Question about Microwave Ovens
Posted by Anonymous on
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Posted on Jan 02, 2017
It's probably the high voltage rectifier diode or magnetron.
The magnetron will have a guarantee lasting about 5-9 years, so if it might be covered, contact GE at http://www.geappliances.com/service_and_support/contact/
If you or a friend decide to work on it, we have *critical* safety, disassembly, and troubleshooting info at our site, and our link is at our listing here on FixYa: http://tinyurl.com/yzjozk
You can usually find helpful exploded view diagrams and order parts by entering your full model number here: http://tinyurl.com/gv383
Also, there should be a very helpful "mini-manual" hidden inside the unit behind the control panel.
Posted on Dec 09, 2007
This is usually caused by either a bad door switch, a loose door switch mount, or a problem on the control panel.
Even though a door switch clicks, it may still be bad inside.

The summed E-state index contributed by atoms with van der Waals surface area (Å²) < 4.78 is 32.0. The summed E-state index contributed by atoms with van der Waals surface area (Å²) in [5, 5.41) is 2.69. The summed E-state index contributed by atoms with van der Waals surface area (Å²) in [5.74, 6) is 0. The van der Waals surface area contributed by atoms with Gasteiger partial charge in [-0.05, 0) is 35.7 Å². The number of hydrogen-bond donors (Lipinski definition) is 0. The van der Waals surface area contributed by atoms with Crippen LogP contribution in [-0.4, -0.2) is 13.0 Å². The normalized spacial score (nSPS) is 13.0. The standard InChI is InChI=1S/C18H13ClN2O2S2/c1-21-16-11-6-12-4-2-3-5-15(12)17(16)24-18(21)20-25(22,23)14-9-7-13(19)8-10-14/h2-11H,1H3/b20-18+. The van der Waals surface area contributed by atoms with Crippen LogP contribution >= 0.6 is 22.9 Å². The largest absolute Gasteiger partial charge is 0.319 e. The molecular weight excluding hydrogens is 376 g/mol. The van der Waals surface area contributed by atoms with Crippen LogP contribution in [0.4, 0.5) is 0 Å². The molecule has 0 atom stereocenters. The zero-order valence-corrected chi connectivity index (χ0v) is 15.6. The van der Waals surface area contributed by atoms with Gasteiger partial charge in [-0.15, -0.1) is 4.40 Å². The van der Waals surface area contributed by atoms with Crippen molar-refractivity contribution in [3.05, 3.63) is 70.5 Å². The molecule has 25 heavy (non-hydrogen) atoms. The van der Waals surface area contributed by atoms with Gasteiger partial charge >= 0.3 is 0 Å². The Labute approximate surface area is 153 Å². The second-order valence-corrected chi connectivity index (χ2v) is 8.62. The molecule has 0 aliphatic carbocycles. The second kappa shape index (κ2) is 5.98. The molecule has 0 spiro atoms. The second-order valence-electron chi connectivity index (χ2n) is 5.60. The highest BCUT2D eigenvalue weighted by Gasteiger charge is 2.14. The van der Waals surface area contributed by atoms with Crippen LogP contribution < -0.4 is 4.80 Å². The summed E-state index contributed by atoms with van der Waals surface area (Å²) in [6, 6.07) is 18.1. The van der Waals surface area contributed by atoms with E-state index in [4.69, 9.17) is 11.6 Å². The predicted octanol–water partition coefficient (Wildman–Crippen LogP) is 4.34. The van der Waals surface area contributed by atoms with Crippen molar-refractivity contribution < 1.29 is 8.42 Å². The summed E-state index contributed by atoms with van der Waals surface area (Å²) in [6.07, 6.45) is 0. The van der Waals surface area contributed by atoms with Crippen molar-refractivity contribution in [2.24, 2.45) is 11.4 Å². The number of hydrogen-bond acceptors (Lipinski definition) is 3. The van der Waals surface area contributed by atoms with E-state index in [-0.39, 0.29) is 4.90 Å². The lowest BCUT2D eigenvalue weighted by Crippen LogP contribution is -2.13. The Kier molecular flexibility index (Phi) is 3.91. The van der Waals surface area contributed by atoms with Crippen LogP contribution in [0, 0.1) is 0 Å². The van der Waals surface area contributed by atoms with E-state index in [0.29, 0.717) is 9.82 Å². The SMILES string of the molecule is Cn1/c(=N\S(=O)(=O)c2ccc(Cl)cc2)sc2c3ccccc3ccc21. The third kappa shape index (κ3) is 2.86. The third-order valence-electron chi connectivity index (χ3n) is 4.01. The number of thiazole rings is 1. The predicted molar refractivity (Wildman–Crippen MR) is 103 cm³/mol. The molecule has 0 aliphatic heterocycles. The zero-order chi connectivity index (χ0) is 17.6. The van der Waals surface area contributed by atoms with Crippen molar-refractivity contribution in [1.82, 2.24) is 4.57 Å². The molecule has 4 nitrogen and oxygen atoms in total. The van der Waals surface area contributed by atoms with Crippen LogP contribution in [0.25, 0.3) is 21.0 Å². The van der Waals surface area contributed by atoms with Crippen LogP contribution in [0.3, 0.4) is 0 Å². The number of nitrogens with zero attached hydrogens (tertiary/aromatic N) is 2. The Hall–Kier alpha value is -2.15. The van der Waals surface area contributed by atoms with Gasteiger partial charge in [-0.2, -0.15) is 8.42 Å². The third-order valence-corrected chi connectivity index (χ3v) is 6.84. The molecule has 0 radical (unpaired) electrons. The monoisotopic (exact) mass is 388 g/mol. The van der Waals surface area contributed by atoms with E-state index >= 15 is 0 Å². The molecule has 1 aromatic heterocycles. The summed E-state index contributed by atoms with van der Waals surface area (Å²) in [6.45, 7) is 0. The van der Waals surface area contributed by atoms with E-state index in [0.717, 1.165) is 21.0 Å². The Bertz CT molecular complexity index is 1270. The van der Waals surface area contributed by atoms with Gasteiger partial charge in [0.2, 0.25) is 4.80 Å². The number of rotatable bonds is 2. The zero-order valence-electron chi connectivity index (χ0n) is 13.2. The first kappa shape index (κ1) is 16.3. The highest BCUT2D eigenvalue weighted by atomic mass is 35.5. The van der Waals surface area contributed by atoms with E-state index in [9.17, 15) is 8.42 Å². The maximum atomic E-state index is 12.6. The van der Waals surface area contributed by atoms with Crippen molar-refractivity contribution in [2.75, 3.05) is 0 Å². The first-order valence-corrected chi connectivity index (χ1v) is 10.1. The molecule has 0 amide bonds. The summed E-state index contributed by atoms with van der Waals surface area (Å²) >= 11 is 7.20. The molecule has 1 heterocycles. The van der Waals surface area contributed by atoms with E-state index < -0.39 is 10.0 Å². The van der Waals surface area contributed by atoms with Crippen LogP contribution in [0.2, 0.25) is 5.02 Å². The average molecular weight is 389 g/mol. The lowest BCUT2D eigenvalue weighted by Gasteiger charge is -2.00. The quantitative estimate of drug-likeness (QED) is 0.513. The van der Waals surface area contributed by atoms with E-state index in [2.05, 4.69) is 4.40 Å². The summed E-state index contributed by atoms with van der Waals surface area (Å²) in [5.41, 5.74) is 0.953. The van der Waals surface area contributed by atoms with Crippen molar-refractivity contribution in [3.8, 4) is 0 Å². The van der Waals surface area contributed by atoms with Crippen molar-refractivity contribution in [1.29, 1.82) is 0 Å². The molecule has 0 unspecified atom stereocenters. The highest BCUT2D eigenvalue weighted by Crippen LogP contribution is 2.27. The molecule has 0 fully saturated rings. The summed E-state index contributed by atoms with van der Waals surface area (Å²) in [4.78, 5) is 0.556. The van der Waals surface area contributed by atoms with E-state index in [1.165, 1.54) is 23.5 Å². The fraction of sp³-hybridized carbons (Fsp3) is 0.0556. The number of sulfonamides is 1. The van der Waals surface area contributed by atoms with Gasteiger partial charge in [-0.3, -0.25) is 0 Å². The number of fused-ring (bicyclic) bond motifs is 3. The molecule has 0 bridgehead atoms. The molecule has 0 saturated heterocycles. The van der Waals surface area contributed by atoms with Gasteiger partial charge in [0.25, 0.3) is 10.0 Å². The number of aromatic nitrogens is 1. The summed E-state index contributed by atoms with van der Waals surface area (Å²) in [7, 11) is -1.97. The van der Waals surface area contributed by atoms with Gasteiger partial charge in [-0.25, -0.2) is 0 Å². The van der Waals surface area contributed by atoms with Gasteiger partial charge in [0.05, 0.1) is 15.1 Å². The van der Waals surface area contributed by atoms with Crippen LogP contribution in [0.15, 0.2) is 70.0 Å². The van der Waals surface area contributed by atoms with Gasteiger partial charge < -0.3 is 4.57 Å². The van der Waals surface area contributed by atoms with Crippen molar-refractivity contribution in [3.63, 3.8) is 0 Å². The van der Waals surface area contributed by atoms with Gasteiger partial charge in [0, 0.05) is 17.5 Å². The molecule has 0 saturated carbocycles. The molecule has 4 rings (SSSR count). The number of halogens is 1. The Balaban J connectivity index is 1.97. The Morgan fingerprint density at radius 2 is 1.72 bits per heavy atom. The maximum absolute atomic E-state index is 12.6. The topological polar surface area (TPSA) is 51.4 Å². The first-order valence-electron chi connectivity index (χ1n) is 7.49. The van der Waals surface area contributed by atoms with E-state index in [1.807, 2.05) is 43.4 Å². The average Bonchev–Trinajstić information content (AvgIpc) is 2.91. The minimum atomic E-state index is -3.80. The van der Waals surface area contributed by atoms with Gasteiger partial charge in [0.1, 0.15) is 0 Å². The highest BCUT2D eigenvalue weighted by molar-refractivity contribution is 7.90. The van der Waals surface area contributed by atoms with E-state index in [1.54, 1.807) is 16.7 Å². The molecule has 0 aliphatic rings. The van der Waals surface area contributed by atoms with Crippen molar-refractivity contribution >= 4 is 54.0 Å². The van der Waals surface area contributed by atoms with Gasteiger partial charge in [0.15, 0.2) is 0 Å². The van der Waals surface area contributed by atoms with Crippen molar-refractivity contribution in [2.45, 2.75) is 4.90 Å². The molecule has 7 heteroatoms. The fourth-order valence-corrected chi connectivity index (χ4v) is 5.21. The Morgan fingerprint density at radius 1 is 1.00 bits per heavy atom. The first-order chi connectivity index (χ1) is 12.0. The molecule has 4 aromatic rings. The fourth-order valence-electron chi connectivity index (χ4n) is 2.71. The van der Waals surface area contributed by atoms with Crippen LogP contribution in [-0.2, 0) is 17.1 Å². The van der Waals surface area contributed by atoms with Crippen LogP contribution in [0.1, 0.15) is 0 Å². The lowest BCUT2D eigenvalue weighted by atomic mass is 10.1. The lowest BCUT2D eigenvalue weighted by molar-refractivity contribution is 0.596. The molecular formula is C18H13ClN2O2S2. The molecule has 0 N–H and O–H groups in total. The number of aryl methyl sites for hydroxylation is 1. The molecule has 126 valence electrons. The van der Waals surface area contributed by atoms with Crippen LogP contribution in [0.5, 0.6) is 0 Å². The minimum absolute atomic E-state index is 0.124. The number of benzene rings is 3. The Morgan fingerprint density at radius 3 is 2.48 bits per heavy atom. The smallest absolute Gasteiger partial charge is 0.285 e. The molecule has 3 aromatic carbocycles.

This can be caused by slamming the door or by habitually opening the door while it's cooking without hitting the Stop pad first.
If you or a friend decide to look into it, we have critical information on safety, disassembly and door switches at our site, and our link is at our listing here on FixYa: http://tinyurl.com/yzjozk
You can find helpful exploded view diagrams and order parts by entering your full model number here: http://tinyurl.com/gv383
We're happy to help and we appreciate your thoughtful rating of our answer.
Posted on Jan 20, 2008
The problem you are having is that the magnetron that actually does the heating has gone bad. The fact that everthing works fine rules out any type of bad fuse since there is only one 15amp ceramic fuse in most cases in the unit itself. The magnetron is located behind the control panel on top and has some cooling fins on it. Replacing it if you are a do-it-yourselfer is pretty easy provided you can find one at local electronic supplier or on the internet such as www.mwoparts.com if you would like to see what it looks like. It is held in place with typically 4 screws. It has two to three terminals depending on make and model and age. With everything unplugged it comes off easily enough with no desoldering or soldering to do. There is a High Voltage Capacitor and Diode that could be bad also, but without being able to check it in person it would be difficult for me to tell that they are. In my experience the magnetron is the first thing I replace and have never replaced a capacitor or high voltage diode in the past 20 years. Good luck and God bless.
Posted on Jan 23, 2009
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